There should be only one way to install a package not several different ways to do the same thing thing within the OS.
    Standard uninstaller across platforms.
    Programs, Libraries and startup scripts need to be located in the same place not varying from one distro to another.
    As soon as that is sorted Linux will start gaining more usage. Vendors then might start providing more drivers as they would find it easier to right them as well without having to right for one specific distro.

  65. But, isn’t Microsoft starting to break their own rules? They’ve gone completely berzerk with the new ribbon interface in Office 2007 making experianced Office users feeling helplessly lost. And you’ve already discussed Vista. I agree taht Linux is not ready to take over, and that Vista and Office 2007 will not necessarily shift the balance towards Linux. But I bet, the next version of Windows and the Office suites will definitely do it.
    I hope that wouldn’t happen, I’d hate to shift to a non Windows platform 🙁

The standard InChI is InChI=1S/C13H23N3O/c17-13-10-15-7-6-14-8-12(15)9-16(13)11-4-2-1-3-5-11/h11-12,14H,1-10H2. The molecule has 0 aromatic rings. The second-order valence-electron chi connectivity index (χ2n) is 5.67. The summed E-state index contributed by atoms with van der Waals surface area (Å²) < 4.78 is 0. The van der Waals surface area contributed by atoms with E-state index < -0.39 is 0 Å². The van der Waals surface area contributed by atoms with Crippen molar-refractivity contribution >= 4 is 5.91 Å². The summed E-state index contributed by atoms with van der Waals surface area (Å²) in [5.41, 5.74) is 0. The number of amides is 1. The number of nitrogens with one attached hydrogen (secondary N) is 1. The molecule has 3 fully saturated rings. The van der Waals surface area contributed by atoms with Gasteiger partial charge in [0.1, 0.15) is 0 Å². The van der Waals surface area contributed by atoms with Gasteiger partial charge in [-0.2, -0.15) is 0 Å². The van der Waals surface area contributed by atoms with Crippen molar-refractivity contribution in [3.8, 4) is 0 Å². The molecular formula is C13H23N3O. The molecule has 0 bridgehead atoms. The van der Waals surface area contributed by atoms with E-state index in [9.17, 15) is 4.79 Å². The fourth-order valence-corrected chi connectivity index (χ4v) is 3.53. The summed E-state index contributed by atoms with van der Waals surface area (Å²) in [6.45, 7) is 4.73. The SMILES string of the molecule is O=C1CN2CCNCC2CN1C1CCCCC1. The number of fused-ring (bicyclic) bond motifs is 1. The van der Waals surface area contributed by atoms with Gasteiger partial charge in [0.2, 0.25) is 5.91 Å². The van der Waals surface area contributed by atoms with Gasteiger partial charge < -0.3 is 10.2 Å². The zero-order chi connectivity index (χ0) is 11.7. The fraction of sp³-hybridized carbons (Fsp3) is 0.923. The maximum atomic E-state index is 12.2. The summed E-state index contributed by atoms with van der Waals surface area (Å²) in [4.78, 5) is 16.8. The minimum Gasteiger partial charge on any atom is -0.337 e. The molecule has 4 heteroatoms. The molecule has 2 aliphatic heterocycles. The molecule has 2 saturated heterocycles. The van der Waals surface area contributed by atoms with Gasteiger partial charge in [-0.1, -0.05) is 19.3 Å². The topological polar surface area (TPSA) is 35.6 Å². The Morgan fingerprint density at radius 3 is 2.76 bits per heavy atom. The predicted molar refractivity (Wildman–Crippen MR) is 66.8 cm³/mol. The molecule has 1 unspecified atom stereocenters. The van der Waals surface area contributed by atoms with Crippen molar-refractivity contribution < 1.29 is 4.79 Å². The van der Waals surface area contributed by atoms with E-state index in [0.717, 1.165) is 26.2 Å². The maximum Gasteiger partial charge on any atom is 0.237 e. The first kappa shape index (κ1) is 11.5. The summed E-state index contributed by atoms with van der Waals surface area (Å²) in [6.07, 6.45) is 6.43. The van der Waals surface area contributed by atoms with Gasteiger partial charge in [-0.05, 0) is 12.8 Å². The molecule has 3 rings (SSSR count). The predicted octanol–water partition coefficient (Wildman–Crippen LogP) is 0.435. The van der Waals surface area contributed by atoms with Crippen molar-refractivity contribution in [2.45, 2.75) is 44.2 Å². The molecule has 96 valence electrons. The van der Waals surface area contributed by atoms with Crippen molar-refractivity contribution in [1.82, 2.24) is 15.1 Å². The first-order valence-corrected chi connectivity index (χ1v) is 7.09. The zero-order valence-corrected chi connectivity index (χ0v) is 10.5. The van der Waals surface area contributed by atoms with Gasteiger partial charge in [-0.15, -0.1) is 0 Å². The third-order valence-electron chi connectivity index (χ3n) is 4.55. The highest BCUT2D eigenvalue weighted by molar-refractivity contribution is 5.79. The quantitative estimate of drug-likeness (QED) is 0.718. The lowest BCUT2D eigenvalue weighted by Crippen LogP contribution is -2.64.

66. All you anti-Linux people always say “If only it did this…” and “Once they do this , then Linux will take over.” You totally mis the point! Linux is ready NOW. The only problem is no publication. I know that big computer manufacturers are picking it up, and that’s good, but I still haven’t seen a Linux computer in any of their brochures. The still advertise vi$ta like it’s the greatest thing, when they themselves are looking at it and saying it sucks!

    I run two Linux desktops here at home. They are both far more stable and much faster than the windoze system I keep around for tax work. The windoze system won’t even go online! It can’t connect to my network for some inexplicable reason. Both Linux systems go online and stay online quite well.

    As for command line, people shouldn’t be afraid of it. Still, many are. For this reason, GUI frontends are written. You no longer need to use the command line to use Linux. Everyone who says you do is either outdated, or they use it without looking for a frontend because they know CLI is faster and easier. I use CLI frequently not because I have to, but because I want to. I get more information faster and with less effort than I need to use a GUI.

    My very first Linux install (which means NO knowledge of the command line, Linux or windows) was Debian. It was a text-based installer, and I didn’t install a graphical environment (I had someone helping me, I had no clue what I was doing) and was left with the CLI as my only option. I quickly discovered that the Linux command line is simple, intuitive, and just makes sense. In Linux, I was comfortable in a command line long before I even touched a GUI. It took less than a week to learn 90% of what I know about the command line. It’s easy, folks!